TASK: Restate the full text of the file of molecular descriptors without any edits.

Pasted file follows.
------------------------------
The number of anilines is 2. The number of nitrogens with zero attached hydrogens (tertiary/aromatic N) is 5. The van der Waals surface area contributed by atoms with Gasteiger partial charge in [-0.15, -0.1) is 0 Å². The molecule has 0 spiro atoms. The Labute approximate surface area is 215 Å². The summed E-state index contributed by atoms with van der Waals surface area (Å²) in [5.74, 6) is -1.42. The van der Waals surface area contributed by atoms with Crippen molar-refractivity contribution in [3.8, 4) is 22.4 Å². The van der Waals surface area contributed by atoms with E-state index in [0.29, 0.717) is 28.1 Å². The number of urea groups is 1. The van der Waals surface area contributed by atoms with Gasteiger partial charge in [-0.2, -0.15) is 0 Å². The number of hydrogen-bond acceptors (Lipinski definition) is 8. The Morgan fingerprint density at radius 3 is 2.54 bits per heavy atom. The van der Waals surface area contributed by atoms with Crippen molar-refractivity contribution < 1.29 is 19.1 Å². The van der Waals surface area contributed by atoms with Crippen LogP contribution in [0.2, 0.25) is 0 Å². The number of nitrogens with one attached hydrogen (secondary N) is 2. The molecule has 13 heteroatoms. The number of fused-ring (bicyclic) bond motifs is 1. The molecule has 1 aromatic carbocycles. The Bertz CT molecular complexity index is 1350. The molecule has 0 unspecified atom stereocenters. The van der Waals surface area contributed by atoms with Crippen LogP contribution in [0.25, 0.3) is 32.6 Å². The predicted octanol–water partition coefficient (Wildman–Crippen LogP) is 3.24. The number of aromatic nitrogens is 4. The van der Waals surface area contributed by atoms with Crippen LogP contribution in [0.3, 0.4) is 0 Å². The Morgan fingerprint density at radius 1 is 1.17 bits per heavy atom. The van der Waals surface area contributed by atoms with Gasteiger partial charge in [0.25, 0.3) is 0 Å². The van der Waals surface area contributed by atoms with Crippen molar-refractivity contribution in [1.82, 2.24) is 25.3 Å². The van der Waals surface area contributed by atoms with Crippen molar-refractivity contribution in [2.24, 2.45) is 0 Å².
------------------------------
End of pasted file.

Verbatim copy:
The number of anilines is 2. The number of nitrogens with zero attached hydrogens (tertiary/aromatic N) is 5. The van der Waals surface area contributed by atoms with Gasteiger partial charge in [-0.15, -0.1) is 0 Å². The molecule has 0 spiro atoms. The Labute approximate surface area is 215 Å². The summed E-state index contributed by atoms with van der Waals surface area (Å²) in [5.74, 6) is -1.42. The van der Waals surface area contributed by atoms with Crippen molar-refractivity contribution in [3.8, 4) is 22.4 Å². The van der Waals surface area contributed by atoms with E-state index in [0.29, 0.717) is 28.1 Å². The number of urea groups is 1. The van der Waals surface area contributed by atoms with Gasteiger partial charge in [-0.2, -0.15) is 0 Å². The number of hydrogen-bond acceptors (Lipinski definition) is 8. The Morgan fingerprint density at radius 3 is 2.54 bits per heavy atom. The van der Waals surface area contributed by atoms with Crippen molar-refractivity contribution < 1.29 is 19.1 Å². The van der Waals surface area contributed by atoms with Crippen LogP contribution in [0.2, 0.25) is 0 Å². The number of nitrogens with one attached hydrogen (secondary N) is 2. The molecule has 13 heteroatoms. The number of fused-ring (bicyclic) bond motifs is 1. The molecule has 1 aromatic carbocycles. The Bertz CT molecular complexity index is 1350. The molecule has 0 unspecified atom stereocenters. The van der Waals surface area contributed by atoms with Crippen LogP contribution in [0.25, 0.3) is 32.6 Å². The predicted octanol–water partition coefficient (Wildman–Crippen LogP) is 3.24. The number of aromatic nitrogens is 4. The van der Waals surface area contributed by atoms with Crippen LogP contribution in [0.3, 0.4) is 0 Å². The Morgan fingerprint density at radius 1 is 1.17 bits per heavy atom. The van der Waals surface area contributed by atoms with Gasteiger partial charge in [0.25, 0.3) is 0 Å². The van der Waals surface area contributed by atoms with Crippen molar-refractivity contribution in [1.82, 2.24) is 25.3 Å². The van der Waals surface area contributed by atoms with Crippen molar-refractivity contribution in [2.24, 2.45) is 0 Å².